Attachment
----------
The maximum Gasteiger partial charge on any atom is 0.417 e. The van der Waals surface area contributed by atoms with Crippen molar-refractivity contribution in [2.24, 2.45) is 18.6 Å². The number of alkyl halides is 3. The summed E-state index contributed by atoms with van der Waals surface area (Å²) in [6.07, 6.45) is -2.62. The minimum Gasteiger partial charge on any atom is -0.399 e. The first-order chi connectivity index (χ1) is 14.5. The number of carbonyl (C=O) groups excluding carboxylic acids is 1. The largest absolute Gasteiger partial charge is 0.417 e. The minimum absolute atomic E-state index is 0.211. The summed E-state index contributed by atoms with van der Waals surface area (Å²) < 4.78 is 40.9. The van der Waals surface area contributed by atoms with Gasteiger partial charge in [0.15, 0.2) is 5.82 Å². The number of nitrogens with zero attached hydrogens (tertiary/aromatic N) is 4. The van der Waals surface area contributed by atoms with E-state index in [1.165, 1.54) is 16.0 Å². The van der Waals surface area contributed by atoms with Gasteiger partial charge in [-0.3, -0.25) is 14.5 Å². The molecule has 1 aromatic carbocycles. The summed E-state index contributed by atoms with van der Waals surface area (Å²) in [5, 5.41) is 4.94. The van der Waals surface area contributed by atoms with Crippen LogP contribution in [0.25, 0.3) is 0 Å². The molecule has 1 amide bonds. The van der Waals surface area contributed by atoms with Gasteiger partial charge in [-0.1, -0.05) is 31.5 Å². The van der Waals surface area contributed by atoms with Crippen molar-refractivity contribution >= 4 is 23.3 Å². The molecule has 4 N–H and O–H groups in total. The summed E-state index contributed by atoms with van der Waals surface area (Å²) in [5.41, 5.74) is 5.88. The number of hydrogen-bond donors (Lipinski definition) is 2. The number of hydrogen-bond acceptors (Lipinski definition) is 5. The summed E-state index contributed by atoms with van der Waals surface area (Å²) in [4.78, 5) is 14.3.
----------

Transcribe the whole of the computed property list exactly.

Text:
The maximum Gasteiger partial charge on any atom is 0.417 e. The van der Waals surface area contributed by atoms with Crippen molar-refractivity contribution in [2.24, 2.45) is 18.6 Å². The number of alkyl halides is 3. The summed E-state index contributed by atoms with van der Waals surface area (Å²) in [6.07, 6.45) is -2.62. The minimum Gasteiger partial charge on any atom is -0.399 e. The first-order chi connectivity index (χ1) is 14.5. The number of carbonyl (C=O) groups excluding carboxylic acids is 1. The largest absolute Gasteiger partial charge is 0.417 e. The minimum absolute atomic E-state index is 0.211. The summed E-state index contributed by atoms with van der Waals surface area (Å²) < 4.78 is 40.9. The van der Waals surface area contributed by atoms with Gasteiger partial charge in [0.15, 0.2) is 5.82 Å². The number of nitrogens with zero attached hydrogens (tertiary/aromatic N) is 4. The van der Waals surface area contributed by atoms with E-state index in [1.165, 1.54) is 16.0 Å². The van der Waals surface area contributed by atoms with Gasteiger partial charge in [-0.3, -0.25) is 14.5 Å². The molecule has 1 aromatic carbocycles. The summed E-state index contributed by atoms with van der Waals surface area (Å²) in [5, 5.41) is 4.94. The van der Waals surface area contributed by atoms with Crippen LogP contribution in [0.25, 0.3) is 0 Å². The molecule has 1 amide bonds. The van der Waals surface area contributed by atoms with Gasteiger partial charge in [-0.1, -0.05) is 31.5 Å². The van der Waals surface area contributed by atoms with Crippen molar-refractivity contribution >= 4 is 23.3 Å². The molecule has 4 N–H and O–H groups in total. The summed E-state index contributed by atoms with van der Waals surface area (Å²) in [5.41, 5.74) is 5.88. The number of hydrogen-bond donors (Lipinski definition) is 2. The number of hydrogen-bond acceptors (Lipinski definition) is 5. The summed E-state index contributed by atoms with van der Waals surface area (Å²) in [4.78, 5) is 14.3.